In medicine we want to help patients and as patients we often want a pill to make us feel better.  For example, the vast majority of sore throats (and most other upper respiratory tract infections) are due to viral infections.  Antibiotics have absolutely no activity on viruses, yet antibiotics are often requested and prescribed for sore throats.  However, taking these antibiotics pressures the bacteria that normally live in you body to evolve, and adapt to survive in the presence of a chemical designed to kill them. Just as important, many of the genetic changes behind resistance can be transmitted from one bacteria to another. Bacteria can collect many different resistance genes, so eventually they have a full set that protects them from all different types of antibiotics.  In Canada you need a prescription to get antibiotic.  However in other regions of the world, antibiotic are freely available over the counter which leads to indiscriminate and inappropriate use.todd-hatchette

AMR is also the result of antibiotic use outside medicine.    We use tons of antibiotics in agriculture which is added to the feed of animals to can keep them healthy and increase production.  However, this leads to the evolution of resistance in bacteria living in these animals, which can cause infections in humans or transfer their resistance genes to other bacteria that commonly infect humans.  In addition, AMR can be an unintended consequence of obsession to ensure everything we own is clean and sterile.  We impregnate our plastic toys with triclosan to reduce bacterial contamination with the goal of making them safer. However, this chemical can turn on antibiotic resistance genes in bacteria so rather than preventing infection we are creating the potential for infections that are harder to treat.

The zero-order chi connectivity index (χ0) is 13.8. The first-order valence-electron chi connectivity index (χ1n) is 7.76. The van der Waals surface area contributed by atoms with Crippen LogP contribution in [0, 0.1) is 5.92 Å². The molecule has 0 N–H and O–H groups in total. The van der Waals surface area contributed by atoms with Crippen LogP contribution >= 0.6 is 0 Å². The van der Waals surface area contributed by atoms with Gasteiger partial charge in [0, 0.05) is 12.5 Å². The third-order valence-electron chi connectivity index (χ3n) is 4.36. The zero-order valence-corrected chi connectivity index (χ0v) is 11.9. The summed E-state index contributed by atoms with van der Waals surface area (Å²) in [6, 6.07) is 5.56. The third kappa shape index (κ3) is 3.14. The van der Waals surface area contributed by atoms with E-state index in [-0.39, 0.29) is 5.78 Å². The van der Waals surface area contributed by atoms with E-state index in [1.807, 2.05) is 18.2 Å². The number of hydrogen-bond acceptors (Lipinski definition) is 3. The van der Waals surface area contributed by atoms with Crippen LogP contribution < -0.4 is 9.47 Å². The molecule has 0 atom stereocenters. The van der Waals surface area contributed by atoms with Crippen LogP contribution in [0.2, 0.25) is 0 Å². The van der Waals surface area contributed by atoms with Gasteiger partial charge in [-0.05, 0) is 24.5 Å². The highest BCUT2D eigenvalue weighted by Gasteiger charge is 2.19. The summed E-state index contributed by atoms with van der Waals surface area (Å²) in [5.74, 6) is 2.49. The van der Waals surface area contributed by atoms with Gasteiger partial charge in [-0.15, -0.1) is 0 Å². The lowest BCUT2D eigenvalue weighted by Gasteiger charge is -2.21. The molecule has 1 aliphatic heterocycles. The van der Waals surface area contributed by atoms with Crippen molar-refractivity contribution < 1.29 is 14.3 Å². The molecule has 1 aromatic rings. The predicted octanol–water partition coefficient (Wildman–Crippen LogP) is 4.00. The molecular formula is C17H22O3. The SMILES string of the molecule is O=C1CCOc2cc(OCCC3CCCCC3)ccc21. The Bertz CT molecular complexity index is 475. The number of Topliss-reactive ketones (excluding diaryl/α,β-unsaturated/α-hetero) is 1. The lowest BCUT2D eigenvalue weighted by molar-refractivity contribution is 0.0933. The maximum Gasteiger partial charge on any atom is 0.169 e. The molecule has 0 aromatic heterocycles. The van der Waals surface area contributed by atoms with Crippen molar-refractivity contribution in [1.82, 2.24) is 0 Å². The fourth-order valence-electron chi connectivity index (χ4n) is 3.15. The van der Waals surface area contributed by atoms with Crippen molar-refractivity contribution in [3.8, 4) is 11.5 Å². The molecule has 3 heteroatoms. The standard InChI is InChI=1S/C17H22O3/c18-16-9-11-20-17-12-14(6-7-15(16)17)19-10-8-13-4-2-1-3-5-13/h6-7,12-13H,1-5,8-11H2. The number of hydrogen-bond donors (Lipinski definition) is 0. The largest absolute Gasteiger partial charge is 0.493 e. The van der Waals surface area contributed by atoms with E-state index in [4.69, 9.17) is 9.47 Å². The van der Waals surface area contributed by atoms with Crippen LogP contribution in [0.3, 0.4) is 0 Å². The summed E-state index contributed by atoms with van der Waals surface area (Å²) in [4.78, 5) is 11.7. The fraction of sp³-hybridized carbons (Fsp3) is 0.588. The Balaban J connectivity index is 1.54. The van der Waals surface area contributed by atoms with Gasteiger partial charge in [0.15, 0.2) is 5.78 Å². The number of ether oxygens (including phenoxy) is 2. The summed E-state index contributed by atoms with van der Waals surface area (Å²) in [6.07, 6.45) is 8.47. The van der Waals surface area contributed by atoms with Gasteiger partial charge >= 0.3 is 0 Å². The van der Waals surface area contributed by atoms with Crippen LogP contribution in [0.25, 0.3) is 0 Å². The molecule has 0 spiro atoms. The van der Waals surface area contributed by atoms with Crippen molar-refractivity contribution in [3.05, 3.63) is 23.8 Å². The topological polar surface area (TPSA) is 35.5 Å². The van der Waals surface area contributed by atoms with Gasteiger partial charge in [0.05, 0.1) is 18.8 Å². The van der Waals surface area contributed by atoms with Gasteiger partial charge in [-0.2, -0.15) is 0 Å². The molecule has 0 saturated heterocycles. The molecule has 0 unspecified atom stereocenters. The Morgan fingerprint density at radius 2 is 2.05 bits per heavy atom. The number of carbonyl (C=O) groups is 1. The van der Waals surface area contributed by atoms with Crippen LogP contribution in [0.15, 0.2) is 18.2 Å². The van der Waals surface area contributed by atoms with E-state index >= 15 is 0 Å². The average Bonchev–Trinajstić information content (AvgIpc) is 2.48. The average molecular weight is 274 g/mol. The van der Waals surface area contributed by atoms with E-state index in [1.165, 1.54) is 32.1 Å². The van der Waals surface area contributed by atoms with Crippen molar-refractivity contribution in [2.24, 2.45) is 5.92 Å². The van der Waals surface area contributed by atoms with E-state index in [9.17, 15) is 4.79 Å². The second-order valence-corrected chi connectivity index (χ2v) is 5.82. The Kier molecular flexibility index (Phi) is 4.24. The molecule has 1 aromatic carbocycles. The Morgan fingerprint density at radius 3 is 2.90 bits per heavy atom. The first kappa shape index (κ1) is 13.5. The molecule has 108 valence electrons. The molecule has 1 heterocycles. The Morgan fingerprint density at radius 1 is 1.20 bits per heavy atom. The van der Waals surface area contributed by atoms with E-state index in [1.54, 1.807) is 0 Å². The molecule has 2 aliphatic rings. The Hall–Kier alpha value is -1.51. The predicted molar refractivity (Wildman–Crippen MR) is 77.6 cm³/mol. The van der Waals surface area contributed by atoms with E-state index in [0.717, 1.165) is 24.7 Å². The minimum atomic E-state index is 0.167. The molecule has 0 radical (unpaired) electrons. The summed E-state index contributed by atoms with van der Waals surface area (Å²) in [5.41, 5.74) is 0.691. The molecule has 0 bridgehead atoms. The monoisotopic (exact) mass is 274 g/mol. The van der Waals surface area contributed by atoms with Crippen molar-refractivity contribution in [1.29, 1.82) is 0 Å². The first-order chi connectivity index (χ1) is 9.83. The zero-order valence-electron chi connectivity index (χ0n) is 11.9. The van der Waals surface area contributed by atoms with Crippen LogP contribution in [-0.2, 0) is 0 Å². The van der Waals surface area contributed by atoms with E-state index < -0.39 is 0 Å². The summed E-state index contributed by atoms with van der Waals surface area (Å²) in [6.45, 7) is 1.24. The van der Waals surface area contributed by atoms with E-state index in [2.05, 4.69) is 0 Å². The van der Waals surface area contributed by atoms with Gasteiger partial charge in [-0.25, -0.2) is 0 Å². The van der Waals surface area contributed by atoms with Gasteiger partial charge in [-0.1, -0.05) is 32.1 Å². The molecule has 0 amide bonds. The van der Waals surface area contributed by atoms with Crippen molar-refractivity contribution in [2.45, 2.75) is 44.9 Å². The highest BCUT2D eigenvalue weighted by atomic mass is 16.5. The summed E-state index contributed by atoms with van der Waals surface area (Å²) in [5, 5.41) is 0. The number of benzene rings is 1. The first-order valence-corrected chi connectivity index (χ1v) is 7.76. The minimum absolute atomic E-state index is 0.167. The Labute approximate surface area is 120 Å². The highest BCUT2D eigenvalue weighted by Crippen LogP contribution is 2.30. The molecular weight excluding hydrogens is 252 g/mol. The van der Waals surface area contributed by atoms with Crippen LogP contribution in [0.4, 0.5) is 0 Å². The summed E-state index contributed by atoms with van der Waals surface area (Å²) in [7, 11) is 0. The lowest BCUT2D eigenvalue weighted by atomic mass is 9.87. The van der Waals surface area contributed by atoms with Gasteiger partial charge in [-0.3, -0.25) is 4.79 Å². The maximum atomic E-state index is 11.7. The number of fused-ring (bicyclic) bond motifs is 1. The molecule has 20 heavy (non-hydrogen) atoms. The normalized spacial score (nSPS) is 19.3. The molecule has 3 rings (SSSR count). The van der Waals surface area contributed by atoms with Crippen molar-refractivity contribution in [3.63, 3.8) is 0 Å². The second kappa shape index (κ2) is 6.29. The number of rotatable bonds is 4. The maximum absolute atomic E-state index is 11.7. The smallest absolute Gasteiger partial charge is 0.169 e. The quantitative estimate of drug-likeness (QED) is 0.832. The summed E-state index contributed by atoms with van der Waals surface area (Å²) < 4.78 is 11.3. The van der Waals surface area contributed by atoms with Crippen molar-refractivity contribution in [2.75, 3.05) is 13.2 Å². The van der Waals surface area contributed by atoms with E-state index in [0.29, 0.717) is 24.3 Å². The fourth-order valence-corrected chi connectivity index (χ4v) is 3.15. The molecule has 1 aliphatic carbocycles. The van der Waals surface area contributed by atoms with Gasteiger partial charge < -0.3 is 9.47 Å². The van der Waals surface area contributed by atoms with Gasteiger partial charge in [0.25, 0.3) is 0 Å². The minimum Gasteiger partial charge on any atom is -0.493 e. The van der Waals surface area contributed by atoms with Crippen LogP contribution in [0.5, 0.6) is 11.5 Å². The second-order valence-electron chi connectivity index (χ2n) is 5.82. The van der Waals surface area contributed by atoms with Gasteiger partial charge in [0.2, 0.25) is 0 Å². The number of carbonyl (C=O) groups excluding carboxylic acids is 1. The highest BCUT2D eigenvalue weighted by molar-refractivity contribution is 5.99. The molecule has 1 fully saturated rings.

AMR also reflects the new global reality.  We live in a global village where you can travel halfway around the world in a day. We also have a form of medical tourism where people travel to places like India for surgical procedures they cannot get in North America. AROs that develop in one region can hitch a ride on returning travellers where they can be transmitted to people within local hospitals.